When you graduate from medical school you’re going to be lucky to get the average salary coming out of medical school. If you’re coming out of a less competitive field then you’re significantly more likely to compete for a higher than average salary for your entry level job. If you pick your career right, you can be making nearly what a medical graduate is making after graduation. If you do well in your job then by the time the medical student is graduating, you can be making what a medical graduate would be making half-way through their career.
Part of picking a job for the money is not jumping into the pond with the most sharks.
Don’t go to medical school for the money.
Do you want to know how to study in less than 15 minutes a night? That’s what this blog is all about. Be sure to follow and check out the archives for all the details. Also, be sure to check out the ebooks in the side bar for even more tricks to better grades in less time.
This is an absolutely essential read for anyone on this blog.
I’m about 4 hours away from something big.
The story began a decade ago when I first started to share my study strategies with other students.
I had figured out the Holy Grail of academic optimization strategies – and every intermediate step to get to it. Using this strategy, I pulled a nearly 4.0 GPA while running a double course load in college – and once I started sharing it.
Droves of them.
And then teachers noticed.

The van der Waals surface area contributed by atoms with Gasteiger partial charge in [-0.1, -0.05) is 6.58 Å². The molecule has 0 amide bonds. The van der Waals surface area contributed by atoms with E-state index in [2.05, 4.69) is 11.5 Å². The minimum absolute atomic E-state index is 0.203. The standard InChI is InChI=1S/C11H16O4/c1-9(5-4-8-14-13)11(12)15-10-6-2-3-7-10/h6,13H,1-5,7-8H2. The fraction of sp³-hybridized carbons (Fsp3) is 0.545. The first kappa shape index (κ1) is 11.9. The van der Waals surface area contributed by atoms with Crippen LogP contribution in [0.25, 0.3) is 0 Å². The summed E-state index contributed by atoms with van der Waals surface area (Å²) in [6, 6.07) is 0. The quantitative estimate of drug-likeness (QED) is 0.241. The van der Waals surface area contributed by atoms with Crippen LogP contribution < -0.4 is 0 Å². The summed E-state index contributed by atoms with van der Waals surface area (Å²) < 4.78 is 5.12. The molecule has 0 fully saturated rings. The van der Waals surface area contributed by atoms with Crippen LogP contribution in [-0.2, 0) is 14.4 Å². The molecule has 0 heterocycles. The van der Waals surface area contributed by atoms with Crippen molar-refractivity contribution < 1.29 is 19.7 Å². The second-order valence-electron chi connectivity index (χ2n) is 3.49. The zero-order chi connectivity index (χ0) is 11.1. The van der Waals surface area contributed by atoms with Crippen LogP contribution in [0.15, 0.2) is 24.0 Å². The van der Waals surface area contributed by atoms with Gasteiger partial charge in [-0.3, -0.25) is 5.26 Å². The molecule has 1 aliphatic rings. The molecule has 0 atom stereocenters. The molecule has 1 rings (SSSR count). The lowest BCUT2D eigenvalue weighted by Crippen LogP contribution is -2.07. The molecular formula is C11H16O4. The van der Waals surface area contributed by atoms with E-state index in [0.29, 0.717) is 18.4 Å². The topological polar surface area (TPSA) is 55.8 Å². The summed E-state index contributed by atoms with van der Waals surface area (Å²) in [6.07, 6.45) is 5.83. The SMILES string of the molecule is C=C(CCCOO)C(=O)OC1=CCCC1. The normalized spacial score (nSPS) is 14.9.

Most of the teachers that were looking out for their student’s best interest got what I was saying and supported the cause. Others… well… not everyone has the student’s best interest at heart.
Early on (even before Smart Student Secrets,) I started writing for average students.
I knew… I was NEVER one of the “smart kids”. I was mediocre at best. And I knew, if these strategies worked for me then they could work for just about anybody. And that’s who I wanted to connect with.
But… There was a problem…
I built an audience giving these strategies away. Sure…
And I’d get messages from them. And we’d talk. And I’d hear their stories.
I’d hear from A+ students that cut their study time by 90%.
I’d hear from B students that took their grades up to A’s.
I’d hear from teachers that were sharing my strategies with their students.
I’d hear from older students how these strategies changed their life.
I love it. I love introducing these strategies that changed my life to other people.
But there was always this… but…
What about the C students?
What about the D students?
What about the students that are currently failing?
Sure… Some would reach out.. but…
They never followed through… They’d take a small step. They’d sign up. They’d learn some killer strategies. Seeing right there how powerful they were going to be…
And then… life kicks in. They lose sight of their goals.
And it’s gone.
Student’s came to this site to improve their life. They see the possibilities. But then… they move on.
In about 4 hours, I’m going to be introducing something – an email subscriber exclusive – that can help change that.
It’s going to make more Smart Students than at any other time in this site’s history.
If you’re ready to take your academic game to the next level – if you want to see it for yourself.
Write your email in the box. Check the confirmation you want emails. Confirm your email. And see for yourself.